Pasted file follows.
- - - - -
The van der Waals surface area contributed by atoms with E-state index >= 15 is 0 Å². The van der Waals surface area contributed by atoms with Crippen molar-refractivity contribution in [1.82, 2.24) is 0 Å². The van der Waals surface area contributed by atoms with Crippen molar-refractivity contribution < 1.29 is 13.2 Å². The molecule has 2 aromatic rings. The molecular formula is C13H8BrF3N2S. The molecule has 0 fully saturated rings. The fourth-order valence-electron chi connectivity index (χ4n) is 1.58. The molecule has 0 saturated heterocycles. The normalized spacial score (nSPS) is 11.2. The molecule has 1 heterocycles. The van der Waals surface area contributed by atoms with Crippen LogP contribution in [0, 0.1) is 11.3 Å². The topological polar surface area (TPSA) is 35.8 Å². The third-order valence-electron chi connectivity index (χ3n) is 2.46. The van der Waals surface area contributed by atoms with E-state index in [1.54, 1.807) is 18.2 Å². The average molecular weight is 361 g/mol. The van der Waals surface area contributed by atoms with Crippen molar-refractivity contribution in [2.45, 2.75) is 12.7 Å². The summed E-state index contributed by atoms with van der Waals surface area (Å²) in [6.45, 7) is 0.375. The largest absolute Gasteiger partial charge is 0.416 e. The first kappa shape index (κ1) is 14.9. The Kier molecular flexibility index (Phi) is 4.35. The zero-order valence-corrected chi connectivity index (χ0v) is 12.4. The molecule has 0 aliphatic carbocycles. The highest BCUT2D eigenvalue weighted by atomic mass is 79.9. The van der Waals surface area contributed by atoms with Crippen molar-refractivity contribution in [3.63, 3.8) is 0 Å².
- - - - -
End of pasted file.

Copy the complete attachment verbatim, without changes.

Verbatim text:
The van der Waals surface area contributed by atoms with E-state index >= 15 is 0 Å². The van der Waals surface area contributed by atoms with Crippen molar-refractivity contribution in [1.82, 2.24) is 0 Å². The van der Waals surface area contributed by atoms with Crippen molar-refractivity contribution < 1.29 is 13.2 Å². The molecule has 2 aromatic rings. The molecular formula is C13H8BrF3N2S. The molecule has 0 fully saturated rings. The fourth-order valence-electron chi connectivity index (χ4n) is 1.58. The molecule has 0 saturated heterocycles. The normalized spacial score (nSPS) is 11.2. The molecule has 1 heterocycles. The van der Waals surface area contributed by atoms with Crippen LogP contribution in [0, 0.1) is 11.3 Å². The topological polar surface area (TPSA) is 35.8 Å². The third-order valence-electron chi connectivity index (χ3n) is 2.46. The van der Waals surface area contributed by atoms with E-state index in [1.54, 1.807) is 18.2 Å². The average molecular weight is 361 g/mol. The van der Waals surface area contributed by atoms with Crippen molar-refractivity contribution in [2.45, 2.75) is 12.7 Å². The summed E-state index contributed by atoms with van der Waals surface area (Å²) in [6.45, 7) is 0.375. The largest absolute Gasteiger partial charge is 0.416 e. The first kappa shape index (κ1) is 14.9. The Kier molecular flexibility index (Phi) is 4.35. The zero-order valence-corrected chi connectivity index (χ0v) is 12.4. The molecule has 0 aliphatic carbocycles. The highest BCUT2D eigenvalue weighted by atomic mass is 79.9. The van der Waals surface area contributed by atoms with Crippen molar-refractivity contribution in [3.63, 3.8) is 0 Å².